As we previously mentioned, LSAC and the Department of Justice have entered into a consent decree over LSAC’s alleged discrimination against disabled people. LSAC agreed to pay $7.73 million to settle the claims against it, and to make policy changes. Most notably, LSAC will no longer denote when a person has received extra time on the LSAT.
That is great news for disabled people who want to be treated with fundamental fairness when taking this important test and applying for law school. It’s also great news for anybody who can fake their way through an ADHD exam and wants a little more time than everybody else…
Not to sound like Doctor House, but people lie. People lie all the time, and they lie more when it’s really important. If you are applying to law school, the LSAT is the most important factor in your admissions chances. Getting even five more points on the test can literally mean the difference between going to a top law school for free or going to a middling law school for full price. As I’ve explained before, getting five more points on the LSAT can give you a better life.
The LSAT is a glorified reading comprehension test, so having more time can really help. Obviously, if you are disabled, that extra time can help level the playing field. If you are dyslexic, or blind, or you have no freaking arms, LSAC should be giving you extra time, shouldn’t make it prohibitively difficult for you to apply for extra time, and shouldn’t encourage law schools to discriminate against you because of your disability. The American Bar Association welcomes this change.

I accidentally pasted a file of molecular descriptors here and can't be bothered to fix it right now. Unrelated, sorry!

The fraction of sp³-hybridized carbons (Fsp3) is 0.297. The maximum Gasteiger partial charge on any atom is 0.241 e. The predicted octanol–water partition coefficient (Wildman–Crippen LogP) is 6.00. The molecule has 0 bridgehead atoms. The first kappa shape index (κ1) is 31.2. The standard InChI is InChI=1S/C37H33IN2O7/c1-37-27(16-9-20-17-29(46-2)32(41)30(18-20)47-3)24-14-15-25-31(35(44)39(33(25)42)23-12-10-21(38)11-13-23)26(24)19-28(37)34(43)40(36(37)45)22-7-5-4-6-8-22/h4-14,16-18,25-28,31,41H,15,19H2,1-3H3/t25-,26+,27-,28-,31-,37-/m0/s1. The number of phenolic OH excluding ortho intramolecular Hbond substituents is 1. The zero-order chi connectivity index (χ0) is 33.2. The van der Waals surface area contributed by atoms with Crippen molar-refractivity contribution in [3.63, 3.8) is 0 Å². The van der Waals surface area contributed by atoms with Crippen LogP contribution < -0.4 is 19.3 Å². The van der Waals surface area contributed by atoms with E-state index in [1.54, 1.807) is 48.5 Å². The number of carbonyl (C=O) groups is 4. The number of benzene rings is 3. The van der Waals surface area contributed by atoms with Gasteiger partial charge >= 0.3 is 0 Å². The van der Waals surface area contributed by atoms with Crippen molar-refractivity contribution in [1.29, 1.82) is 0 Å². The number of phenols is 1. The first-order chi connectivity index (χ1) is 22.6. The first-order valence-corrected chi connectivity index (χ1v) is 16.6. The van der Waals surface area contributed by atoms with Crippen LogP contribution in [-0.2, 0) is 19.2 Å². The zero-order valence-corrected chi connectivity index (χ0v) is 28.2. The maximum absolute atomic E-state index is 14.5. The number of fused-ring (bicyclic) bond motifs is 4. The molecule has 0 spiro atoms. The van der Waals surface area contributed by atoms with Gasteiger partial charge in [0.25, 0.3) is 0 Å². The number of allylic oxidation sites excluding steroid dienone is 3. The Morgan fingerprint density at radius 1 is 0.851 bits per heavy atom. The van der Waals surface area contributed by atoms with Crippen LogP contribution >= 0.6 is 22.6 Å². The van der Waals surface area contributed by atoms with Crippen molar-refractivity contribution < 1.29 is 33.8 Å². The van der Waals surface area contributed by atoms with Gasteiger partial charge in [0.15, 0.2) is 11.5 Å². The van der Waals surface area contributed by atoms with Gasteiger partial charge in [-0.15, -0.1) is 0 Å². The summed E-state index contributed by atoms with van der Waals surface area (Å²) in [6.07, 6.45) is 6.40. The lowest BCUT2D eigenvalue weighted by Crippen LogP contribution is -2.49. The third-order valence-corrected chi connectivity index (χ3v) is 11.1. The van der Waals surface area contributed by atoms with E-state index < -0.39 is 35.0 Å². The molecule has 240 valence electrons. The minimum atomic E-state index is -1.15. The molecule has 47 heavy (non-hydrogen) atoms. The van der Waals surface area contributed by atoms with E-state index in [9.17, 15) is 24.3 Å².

In other news, I like babies and puppies.
But again, people lie. And when extra time is available with no downside, you’ll have all sorts of unscrupulous people trying to pretend they have a “disability” in order to get that time. Already, at law schools, there is rampant use of Adderall. For the purposes of this post I’m going to pretend that ADHD is a real thing, but it’s worth noting that all the people who claim they suffer from it is a group larger than the people who actually suffer from it.
If there is an edge to be had, hyper-competitive law students are exactly the kind of people to try to take it. The notation that a person received extra time on a test is a minimum check on people who might take advantage of the system. LSAC, which admits no fault in this settlement, notes that the Department of Justice has been aware of this notation system since 1986.
Now, we should all be a little more sensitive to discrimination against disabled people than we were in 1986. And the answer to dealing with people who abuse the system isn’t to punish those who are using it correctly. Discriminating against disabled people because some unknown subset of people are liars is wrong, Mmmkay.
But LSAC has to do something to discourage abuse of extra time.
The answer, I think, is to require LSAC to do more work in determining who is actually disabled, but doing that in such a way that it doesn’t put unreasonable hurdles on the students. I’m not sure how they do that; those goals are somewhat in conflict.
But, hey, that’s why the testing administrators get paid the big bucks. This settlement can’t be the end of this discussion; we have to keep thinking about how to achieve both fair treatment for disabled people and furious anger for abusers.